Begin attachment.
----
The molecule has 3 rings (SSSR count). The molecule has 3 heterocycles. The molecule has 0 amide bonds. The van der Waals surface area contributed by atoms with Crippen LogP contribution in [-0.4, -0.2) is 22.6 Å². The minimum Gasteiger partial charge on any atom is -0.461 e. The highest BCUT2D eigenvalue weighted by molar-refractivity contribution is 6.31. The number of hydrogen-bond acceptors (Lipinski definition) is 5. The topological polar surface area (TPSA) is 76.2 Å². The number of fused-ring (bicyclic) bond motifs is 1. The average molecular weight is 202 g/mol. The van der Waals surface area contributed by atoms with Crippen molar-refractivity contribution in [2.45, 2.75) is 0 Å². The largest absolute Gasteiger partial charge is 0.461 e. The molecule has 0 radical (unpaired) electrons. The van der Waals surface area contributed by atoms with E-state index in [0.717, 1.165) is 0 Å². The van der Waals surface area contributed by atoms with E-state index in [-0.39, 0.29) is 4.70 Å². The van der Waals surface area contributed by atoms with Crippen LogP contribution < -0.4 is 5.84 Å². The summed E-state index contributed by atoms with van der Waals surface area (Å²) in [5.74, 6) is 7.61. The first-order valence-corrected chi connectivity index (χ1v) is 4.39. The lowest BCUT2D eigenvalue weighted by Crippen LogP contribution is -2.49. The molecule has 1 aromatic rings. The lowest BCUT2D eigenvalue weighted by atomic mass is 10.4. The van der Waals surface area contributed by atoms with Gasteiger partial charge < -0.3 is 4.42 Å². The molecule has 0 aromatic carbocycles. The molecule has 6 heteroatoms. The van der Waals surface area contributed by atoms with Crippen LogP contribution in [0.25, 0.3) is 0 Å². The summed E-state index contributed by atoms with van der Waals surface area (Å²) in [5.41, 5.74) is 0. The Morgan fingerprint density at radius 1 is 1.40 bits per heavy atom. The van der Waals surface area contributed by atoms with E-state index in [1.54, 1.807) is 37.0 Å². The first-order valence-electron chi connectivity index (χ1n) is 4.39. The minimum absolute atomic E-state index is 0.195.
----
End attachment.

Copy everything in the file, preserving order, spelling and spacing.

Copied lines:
The molecule has 3 rings (SSSR count). The molecule has 3 heterocycles. The molecule has 0 amide bonds. The van der Waals surface area contributed by atoms with Crippen LogP contribution in [-0.4, -0.2) is 22.6 Å². The minimum Gasteiger partial charge on any atom is -0.461 e. The highest BCUT2D eigenvalue weighted by molar-refractivity contribution is 6.31. The number of hydrogen-bond acceptors (Lipinski definition) is 5. The topological polar surface area (TPSA) is 76.2 Å². The number of fused-ring (bicyclic) bond motifs is 1. The average molecular weight is 202 g/mol. The van der Waals surface area contributed by atoms with Crippen molar-refractivity contribution in [2.45, 2.75) is 0 Å². The largest absolute Gasteiger partial charge is 0.461 e. The molecule has 0 radical (unpaired) electrons. The van der Waals surface area contributed by atoms with E-state index in [0.717, 1.165) is 0 Å². The van der Waals surface area contributed by atoms with E-state index in [-0.39, 0.29) is 4.70 Å². The van der Waals surface area contributed by atoms with Crippen LogP contribution < -0.4 is 5.84 Å². The summed E-state index contributed by atoms with van der Waals surface area (Å²) in [5.74, 6) is 7.61. The first-order valence-corrected chi connectivity index (χ1v) is 4.39. The lowest BCUT2D eigenvalue weighted by Crippen LogP contribution is -2.49. The molecule has 1 aromatic rings. The lowest BCUT2D eigenvalue weighted by atomic mass is 10.4. The van der Waals surface area contributed by atoms with Gasteiger partial charge < -0.3 is 4.42 Å². The molecule has 0 aromatic carbocycles. The molecule has 6 heteroatoms. The van der Waals surface area contributed by atoms with Crippen LogP contribution in [0.25, 0.3) is 0 Å². The summed E-state index contributed by atoms with van der Waals surface area (Å²) in [5.41, 5.74) is 0. The Morgan fingerprint density at radius 1 is 1.40 bits per heavy atom. The van der Waals surface area contributed by atoms with E-state index in [1.54, 1.807) is 37.0 Å². The first-order valence-electron chi connectivity index (χ1n) is 4.39. The minimum absolute atomic E-state index is 0.195.